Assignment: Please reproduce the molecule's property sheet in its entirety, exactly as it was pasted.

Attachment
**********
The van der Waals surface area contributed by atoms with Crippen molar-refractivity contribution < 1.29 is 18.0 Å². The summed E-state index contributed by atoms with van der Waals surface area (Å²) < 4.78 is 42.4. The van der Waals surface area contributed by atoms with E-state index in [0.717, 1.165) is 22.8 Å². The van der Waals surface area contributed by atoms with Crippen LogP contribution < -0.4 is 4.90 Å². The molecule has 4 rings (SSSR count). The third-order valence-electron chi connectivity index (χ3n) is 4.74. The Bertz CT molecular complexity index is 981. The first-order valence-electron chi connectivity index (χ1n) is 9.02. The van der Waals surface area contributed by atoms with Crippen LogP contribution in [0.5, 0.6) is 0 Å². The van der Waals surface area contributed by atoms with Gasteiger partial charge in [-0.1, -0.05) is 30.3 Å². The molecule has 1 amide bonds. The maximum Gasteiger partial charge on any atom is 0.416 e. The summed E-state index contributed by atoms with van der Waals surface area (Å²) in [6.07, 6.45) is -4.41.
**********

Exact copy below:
The van der Waals surface area contributed by atoms with Crippen molar-refractivity contribution < 1.29 is 18.0 Å². The summed E-state index contributed by atoms with van der Waals surface area (Å²) < 4.78 is 42.4. The van der Waals surface area contributed by atoms with E-state index in [0.717, 1.165) is 22.8 Å². The van der Waals surface area contributed by atoms with Crippen LogP contribution < -0.4 is 4.90 Å². The molecule has 4 rings (SSSR count). The third-order valence-electron chi connectivity index (χ3n) is 4.74. The Bertz CT molecular complexity index is 981. The first-order valence-electron chi connectivity index (χ1n) is 9.02. The van der Waals surface area contributed by atoms with Crippen LogP contribution in [0.5, 0.6) is 0 Å². The van der Waals surface area contributed by atoms with Gasteiger partial charge in [-0.1, -0.05) is 30.3 Å². The molecule has 1 amide bonds. The maximum Gasteiger partial charge on any atom is 0.416 e. The summed E-state index contributed by atoms with van der Waals surface area (Å²) in [6.07, 6.45) is -4.41.